Challenges Ahead for Portland's Container Terminal
A team of consultants has advised the Port of Portland that its disused container terminal will have to attract multiple new revenue streams if it is to break even.
The consulting team, comprised of experts from Advisian WorleyParsons, IHS-Markit, The Beckett Group and the Coraggio Group, worked with 23 stakeholders to study the business case for the terminal. T-6 lost its last weekly container service in 2016, and private operator ICTSI gave up its lease early last year. The facility has received limited traffic since, and the port asked the team to look for the best ways to improve its utilization.
The advisors found that Portland is unlikely to regain a weekly transpacific container service due to consolidation amongst the ocean carriers; the dominance of the carrier alliances; the trend towards ever-larger megaships; Portland's small historical container volumes; and the restrictions imposed by the Columbia River shipping channel. Only eight transpacific services calling the Pacific Northwest deploy the 5,000-7,000 TEU vessels that could reach Portland, and all the members of an alliance would have to agree to add Portland to a route. "The trend toward larger ships in the transpacific will continue and there will be limited opportunities for Portland to attract a transpacific service due to vessel size limitations. Alliances control almost 90% of the transpacific freight. This is not a favorable condition for a smaller port like Portland," the study concluded.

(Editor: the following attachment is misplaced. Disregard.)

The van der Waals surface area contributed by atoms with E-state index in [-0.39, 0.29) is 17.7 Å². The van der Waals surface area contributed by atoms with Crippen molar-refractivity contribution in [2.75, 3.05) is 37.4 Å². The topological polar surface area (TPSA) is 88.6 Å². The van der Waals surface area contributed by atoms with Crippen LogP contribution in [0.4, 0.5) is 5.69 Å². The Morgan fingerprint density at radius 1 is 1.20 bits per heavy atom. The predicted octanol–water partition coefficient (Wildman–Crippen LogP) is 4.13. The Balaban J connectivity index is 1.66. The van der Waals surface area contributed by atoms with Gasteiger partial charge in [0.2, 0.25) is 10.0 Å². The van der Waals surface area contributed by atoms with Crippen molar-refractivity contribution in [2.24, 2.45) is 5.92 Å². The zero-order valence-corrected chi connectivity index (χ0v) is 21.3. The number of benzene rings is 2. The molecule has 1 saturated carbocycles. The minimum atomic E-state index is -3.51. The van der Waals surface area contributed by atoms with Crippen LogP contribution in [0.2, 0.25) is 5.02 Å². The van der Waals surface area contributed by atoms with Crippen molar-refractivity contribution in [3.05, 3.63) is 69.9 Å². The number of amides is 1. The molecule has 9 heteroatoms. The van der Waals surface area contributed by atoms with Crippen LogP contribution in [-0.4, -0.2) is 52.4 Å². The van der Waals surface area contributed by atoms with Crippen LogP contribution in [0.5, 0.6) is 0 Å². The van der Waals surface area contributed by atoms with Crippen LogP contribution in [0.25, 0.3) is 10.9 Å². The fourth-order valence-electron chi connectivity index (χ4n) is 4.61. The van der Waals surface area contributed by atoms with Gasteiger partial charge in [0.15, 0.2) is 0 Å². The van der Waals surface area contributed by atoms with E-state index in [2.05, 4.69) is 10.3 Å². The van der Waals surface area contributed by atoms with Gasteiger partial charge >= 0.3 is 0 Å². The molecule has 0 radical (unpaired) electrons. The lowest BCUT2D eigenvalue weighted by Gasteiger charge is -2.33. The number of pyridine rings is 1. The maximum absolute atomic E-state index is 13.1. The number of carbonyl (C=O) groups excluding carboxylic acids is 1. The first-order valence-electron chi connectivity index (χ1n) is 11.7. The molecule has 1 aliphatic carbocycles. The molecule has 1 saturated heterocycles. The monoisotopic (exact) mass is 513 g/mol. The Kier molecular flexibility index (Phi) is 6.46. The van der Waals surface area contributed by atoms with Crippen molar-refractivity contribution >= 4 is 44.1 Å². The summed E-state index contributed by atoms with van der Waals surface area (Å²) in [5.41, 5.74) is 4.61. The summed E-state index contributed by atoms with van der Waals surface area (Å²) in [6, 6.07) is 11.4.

As a container terminal, T6 achieved full-year profitability only twice in the past two decades - once in 1996 and once in 2000, a period when container moves were relatively high. The team estimated that the terminal would need about 200,000 moves per year to consistently break even, a volume it has never achieved. However, with a mix of cargo uses and a 50 percent share of the regional market, T6 could break even with about 150,000 moves per year - a level it last surpassed in 2004. "Financial sustainability will be challenging to achieve even in a mixed-use terminal scenario," the team advised.
Examples of alternative and niche cargoes could include refrigerated cargo from the produce trade between North and South America, where vessel sizes are a good fit for the Columbia River. The port could also pursue container bulk handling, in which bulk cargoes are trucked to the port in standard shipping containers and then dumped into bulkers' holds at the terminal. General cargo and intermodal rail (facilitated by a BNSF shuttle service to Seattle/Tacoma) could provide additional revenue streams.
The port is already moving in this direction. After a meeting with Oregon Governor Kate Brown last year, Singapore-based Swire Shipping announced that it will launch a monthly Portland-to-Australia service to export Oregon-made Western Star trucks. Swire's freighters can handle a mix of breakbulk cargo belowdecks and containerized cargo above, allowing the carriage of a wide range of commodities, heavy equipment and materials.
“This analysis reinforced that there is no silver bullet for container service,” said Curtis Robinhold, Port executive director. “With the strong backing of shippers, labor and businesses, I’m hopeful that we can continue to offer container service options for shippers at T-6, while ensuring long-term financial stability. We heard strong support from our partners in the shipping community that they are willing do to what it takes to help support container service at the terminal.”